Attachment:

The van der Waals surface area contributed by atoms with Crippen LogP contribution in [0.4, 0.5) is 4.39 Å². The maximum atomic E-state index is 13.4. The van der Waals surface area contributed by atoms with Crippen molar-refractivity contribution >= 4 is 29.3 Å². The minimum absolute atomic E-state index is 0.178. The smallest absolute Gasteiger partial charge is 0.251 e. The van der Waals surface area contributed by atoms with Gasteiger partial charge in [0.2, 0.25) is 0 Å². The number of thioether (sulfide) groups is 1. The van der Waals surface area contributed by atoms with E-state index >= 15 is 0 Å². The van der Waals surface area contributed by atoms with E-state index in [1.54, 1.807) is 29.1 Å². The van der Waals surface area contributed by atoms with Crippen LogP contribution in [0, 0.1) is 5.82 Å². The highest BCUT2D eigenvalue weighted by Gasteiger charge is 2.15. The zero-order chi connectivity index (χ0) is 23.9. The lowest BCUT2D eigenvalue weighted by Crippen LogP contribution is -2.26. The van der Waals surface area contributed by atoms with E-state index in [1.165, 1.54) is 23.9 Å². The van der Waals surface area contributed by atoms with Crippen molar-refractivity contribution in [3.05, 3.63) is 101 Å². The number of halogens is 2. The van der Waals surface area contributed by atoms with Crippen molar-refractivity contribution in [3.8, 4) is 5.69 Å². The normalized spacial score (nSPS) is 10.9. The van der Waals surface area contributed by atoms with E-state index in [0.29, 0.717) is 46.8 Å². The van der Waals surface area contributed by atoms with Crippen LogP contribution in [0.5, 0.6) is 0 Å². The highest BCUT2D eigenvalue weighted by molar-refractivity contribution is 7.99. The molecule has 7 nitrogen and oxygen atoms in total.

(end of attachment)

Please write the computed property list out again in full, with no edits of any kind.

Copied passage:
The van der Waals surface area contributed by atoms with Crippen LogP contribution in [0.4, 0.5) is 4.39 Å². The maximum atomic E-state index is 13.4. The van der Waals surface area contributed by atoms with Crippen molar-refractivity contribution >= 4 is 29.3 Å². The minimum absolute atomic E-state index is 0.178. The smallest absolute Gasteiger partial charge is 0.251 e. The van der Waals surface area contributed by atoms with Gasteiger partial charge in [0.2, 0.25) is 0 Å². The number of thioether (sulfide) groups is 1. The van der Waals surface area contributed by atoms with E-state index >= 15 is 0 Å². The van der Waals surface area contributed by atoms with E-state index in [1.54, 1.807) is 29.1 Å². The van der Waals surface area contributed by atoms with Crippen LogP contribution in [0, 0.1) is 5.82 Å². The highest BCUT2D eigenvalue weighted by Gasteiger charge is 2.15. The zero-order chi connectivity index (χ0) is 23.9. The lowest BCUT2D eigenvalue weighted by Crippen LogP contribution is -2.26. The van der Waals surface area contributed by atoms with E-state index in [1.165, 1.54) is 23.9 Å². The van der Waals surface area contributed by atoms with Crippen molar-refractivity contribution in [3.05, 3.63) is 101 Å². The number of halogens is 2. The van der Waals surface area contributed by atoms with Crippen molar-refractivity contribution in [3.8, 4) is 5.69 Å². The normalized spacial score (nSPS) is 10.9. The van der Waals surface area contributed by atoms with E-state index in [0.29, 0.717) is 46.8 Å². The van der Waals surface area contributed by atoms with Crippen LogP contribution in [0.5, 0.6) is 0 Å². The highest BCUT2D eigenvalue weighted by molar-refractivity contribution is 7.99. The molecule has 7 nitrogen and oxygen atoms in total.